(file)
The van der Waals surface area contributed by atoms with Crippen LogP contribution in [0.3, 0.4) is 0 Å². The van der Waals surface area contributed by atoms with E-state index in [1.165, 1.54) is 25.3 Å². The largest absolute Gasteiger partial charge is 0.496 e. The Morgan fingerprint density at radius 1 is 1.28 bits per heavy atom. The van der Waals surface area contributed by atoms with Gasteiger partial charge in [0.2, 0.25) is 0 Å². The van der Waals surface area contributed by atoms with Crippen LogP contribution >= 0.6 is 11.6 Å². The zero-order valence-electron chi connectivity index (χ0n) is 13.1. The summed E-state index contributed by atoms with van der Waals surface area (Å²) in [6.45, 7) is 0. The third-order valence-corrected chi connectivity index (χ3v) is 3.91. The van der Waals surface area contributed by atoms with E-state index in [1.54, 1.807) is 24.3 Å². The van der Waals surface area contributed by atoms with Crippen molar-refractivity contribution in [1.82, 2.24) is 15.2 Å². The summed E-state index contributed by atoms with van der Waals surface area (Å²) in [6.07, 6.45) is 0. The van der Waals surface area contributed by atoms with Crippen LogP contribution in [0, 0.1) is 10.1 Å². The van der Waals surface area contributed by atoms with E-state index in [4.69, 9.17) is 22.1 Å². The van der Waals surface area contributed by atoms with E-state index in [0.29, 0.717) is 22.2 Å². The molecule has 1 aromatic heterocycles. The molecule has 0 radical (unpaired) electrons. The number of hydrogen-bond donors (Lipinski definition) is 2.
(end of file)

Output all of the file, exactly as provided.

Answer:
The van der Waals surface area contributed by atoms with Crippen LogP contribution in [0.3, 0.4) is 0 Å². The van der Waals surface area contributed by atoms with E-state index in [1.165, 1.54) is 25.3 Å². The largest absolute Gasteiger partial charge is 0.496 e. The Morgan fingerprint density at radius 1 is 1.28 bits per heavy atom. The van der Waals surface area contributed by atoms with Gasteiger partial charge in [0.2, 0.25) is 0 Å². The van der Waals surface area contributed by atoms with Crippen LogP contribution >= 0.6 is 11.6 Å². The zero-order valence-electron chi connectivity index (χ0n) is 13.1. The summed E-state index contributed by atoms with van der Waals surface area (Å²) in [6.45, 7) is 0. The third-order valence-corrected chi connectivity index (χ3v) is 3.91. The van der Waals surface area contributed by atoms with E-state index in [1.54, 1.807) is 24.3 Å². The van der Waals surface area contributed by atoms with Crippen molar-refractivity contribution in [1.82, 2.24) is 15.2 Å². The summed E-state index contributed by atoms with van der Waals surface area (Å²) in [6.07, 6.45) is 0. The van der Waals surface area contributed by atoms with Crippen LogP contribution in [0, 0.1) is 10.1 Å². The van der Waals surface area contributed by atoms with E-state index in [4.69, 9.17) is 22.1 Å². The van der Waals surface area contributed by atoms with E-state index in [0.29, 0.717) is 22.2 Å². The molecule has 1 aromatic heterocycles. The molecule has 0 radical (unpaired) electrons. The number of hydrogen-bond donors (Lipinski definition) is 2.